When the Minnesota Timberwolves walked off the floor for the final time of the 2017-18 — or in the case of Jimmy Butler, limped off with a knee wrapped in ice packs — it was clear that this team just didn’t have enough to compete in the Western Conference. Whether it was the image of Cole Aldrich’s perfectly groomed hair that hadn’t broken a sweat or Aaron Brooks gingerly scampering to the locker room, the setting emblazoned a long-percolating sentiment of Timberwolves faithful: This can’t be the bench next season.
In so many words, general manager Scott Layden echoed that belief a few days later at the team’s end-of-season press conference.
“I think about this trade deadline and if we could have been more aggressive,” said Layden when talking about missed opportunities to address roster deficiencies. “We had a lot of things that went back and forth and maybe we should’ve done something a little different. I take responsibility for that.”
For not only Layden but President of Basketball Operations Tom Thibodeau, Thursday night’s NBA draft provides an opportunity to do that something different. And for a franchise with their foot pressed heavily on the gas, those moves could mean skipping out on drafting a rookie altogether.
While Thibodeau and Layden reiterated to members of local media on Wednesday that they would be glad to select a player with the 20th pick if it helped the team, and both suggested this is a time to potentially do more.
“We have taken a mentality of being aggressive,” said Layden. “Twenty we look at as an opportunity. If we select a player, we think that player can plug in and help us. Otherwise, you make a trade to get better.”
This is a pretty deep draft so there is a fair amount of action on the 20th pick. So we’re weighing what that means for us.”
What exactly that action is could go in a few different directions.
“Because of the depth (of the draft), there is the potential to move back,” was Layden’s response when asked about potentially trading the pick. “It’s always hard to move up this time of year. It’s very expensive. But we’ve explored all of that and see what is available.”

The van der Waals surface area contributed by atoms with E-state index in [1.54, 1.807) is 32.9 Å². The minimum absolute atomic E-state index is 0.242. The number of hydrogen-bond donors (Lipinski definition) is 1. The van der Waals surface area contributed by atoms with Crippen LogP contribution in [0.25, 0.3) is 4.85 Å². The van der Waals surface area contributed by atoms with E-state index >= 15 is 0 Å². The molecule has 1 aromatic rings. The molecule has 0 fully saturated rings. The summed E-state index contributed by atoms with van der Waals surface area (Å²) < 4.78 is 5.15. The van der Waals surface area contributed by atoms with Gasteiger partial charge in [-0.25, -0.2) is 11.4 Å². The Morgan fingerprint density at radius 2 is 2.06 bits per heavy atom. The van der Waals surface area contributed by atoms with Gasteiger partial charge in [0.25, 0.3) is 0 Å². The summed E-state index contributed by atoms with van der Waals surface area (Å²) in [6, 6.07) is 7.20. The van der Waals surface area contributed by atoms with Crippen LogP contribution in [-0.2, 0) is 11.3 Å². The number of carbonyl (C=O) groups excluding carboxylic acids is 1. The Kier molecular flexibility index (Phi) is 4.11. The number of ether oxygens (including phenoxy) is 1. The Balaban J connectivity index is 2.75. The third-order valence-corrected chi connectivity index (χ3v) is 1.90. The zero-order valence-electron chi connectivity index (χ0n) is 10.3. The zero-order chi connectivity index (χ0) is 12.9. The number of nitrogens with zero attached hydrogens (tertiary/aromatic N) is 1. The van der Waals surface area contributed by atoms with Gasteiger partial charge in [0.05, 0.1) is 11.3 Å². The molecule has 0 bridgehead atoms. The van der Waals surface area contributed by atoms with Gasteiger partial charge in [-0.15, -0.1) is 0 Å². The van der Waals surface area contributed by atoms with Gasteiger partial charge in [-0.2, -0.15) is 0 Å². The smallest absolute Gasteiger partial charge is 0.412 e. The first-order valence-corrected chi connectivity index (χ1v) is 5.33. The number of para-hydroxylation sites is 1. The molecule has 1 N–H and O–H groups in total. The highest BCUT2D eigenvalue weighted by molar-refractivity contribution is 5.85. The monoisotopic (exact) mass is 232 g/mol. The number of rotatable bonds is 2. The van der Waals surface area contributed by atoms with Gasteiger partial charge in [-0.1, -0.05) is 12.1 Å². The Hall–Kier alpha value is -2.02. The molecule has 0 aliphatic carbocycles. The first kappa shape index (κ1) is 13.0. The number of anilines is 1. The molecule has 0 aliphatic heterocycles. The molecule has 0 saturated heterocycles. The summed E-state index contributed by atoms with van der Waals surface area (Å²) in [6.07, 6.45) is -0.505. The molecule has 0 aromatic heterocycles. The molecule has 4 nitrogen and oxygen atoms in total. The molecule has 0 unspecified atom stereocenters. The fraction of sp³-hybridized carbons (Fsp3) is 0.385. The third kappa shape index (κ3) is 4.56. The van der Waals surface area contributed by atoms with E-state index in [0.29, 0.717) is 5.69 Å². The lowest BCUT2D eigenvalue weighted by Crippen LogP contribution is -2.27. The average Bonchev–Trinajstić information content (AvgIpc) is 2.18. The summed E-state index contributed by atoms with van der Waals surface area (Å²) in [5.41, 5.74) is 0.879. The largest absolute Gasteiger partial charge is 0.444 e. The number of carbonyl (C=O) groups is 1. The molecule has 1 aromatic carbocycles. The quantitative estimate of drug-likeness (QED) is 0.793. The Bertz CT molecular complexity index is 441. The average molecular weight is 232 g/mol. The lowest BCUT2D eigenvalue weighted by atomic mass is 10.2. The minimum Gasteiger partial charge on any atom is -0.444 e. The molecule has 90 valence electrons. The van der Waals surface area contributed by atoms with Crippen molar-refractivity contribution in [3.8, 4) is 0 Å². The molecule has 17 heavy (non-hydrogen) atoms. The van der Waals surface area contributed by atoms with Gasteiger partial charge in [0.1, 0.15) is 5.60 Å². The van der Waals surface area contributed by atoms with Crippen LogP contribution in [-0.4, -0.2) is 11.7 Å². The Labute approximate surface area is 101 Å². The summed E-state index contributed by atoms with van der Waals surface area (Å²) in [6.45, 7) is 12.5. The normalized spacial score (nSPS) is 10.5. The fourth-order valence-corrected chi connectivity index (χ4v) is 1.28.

Another option, that seems to fit their patterning of last summer, is Thibodeau and Layden seeking a package that brings back more of a veteran piece. But the functionality of that type of move is tricky.
Trading Andrew Wiggins and his $146.5 million contract is a bear of a task and, perhaps more importantly, a massive shift in what has been the blueprint of moving forward — the elder crew ushering along the young guys. Towns would be left as the lone baby Wolf. (Tyus Jones is in the old guy crew.)
Gorgui Dieng falls somewhere between the Timberpup and Timberbull cliques, making him a theoretical draft night trade candidate. But his deal, as a backup center, is even more onerous than Wiggins’.
Mucking up another trade route was the news Tom Thibodeau shared Wednesday related to Justin Patton. Apparently, Patton’s foot is not anywhere near recovering from a second surgery in nine months.
“The unfortunate part is being injured again,” said Thibodeau of Patton. “Then to miss this summer and he’ll probably miss the fall.”
Teams looking to make a deal with the Wolves would be understandably skeptical of making a move for Patton at this stage of his recovery, even though the 21-year-old is on a very cost-effective 3 year, $10 million deal.
Further muddling the process is the narrow, albeit logical, idea of what the team needs to add. Butler and Wiggins are currently the only two wings under contract for next season, naturally making the acquisition of additional wings a priority. The type of wing is the question for a team helmed by Thibodeau who has been particular with what players he allows to actually see the floor in that role.
“For us, it’s about getting the better fit, the best players to help us win,” said Layden of the options. “I think we know the type of players we need to be in coach’s system and to succeed here.”
Layden, strategically, did not elaborate on what skills that type of player would possess.
As I wrote earlier today, determining that the team needs a wing is easy but whether that wing is predominantly a scorer, shooter or defender is the bigger question.
Adding an isolation scorer seems to make sense after Jamal Crawford opted out of his contract and especially so if Derrick Rose is not retained. Bringing in a pure shooter is another likely path because the team doesn’t have a single spot-up guy under contract. And a lockdown defender — in team scheme or one-on-one defense — would be logical after the Wolves only made menial strides on that end of the floor this past season.
Those are questions that remain. However, what was learned Wednesday is that all options are being considered. And that the move (or moves) they make Thursday and into July will be to help the team win this season.
“Teams are hitting us and we’re hitting other teams and just exploring what’s available and what we can do,” said Layden who appears to be the one fielding the calls. “There is an excitement, there’s an adrenaline. It’s a great experience to have a chance to improve the team.”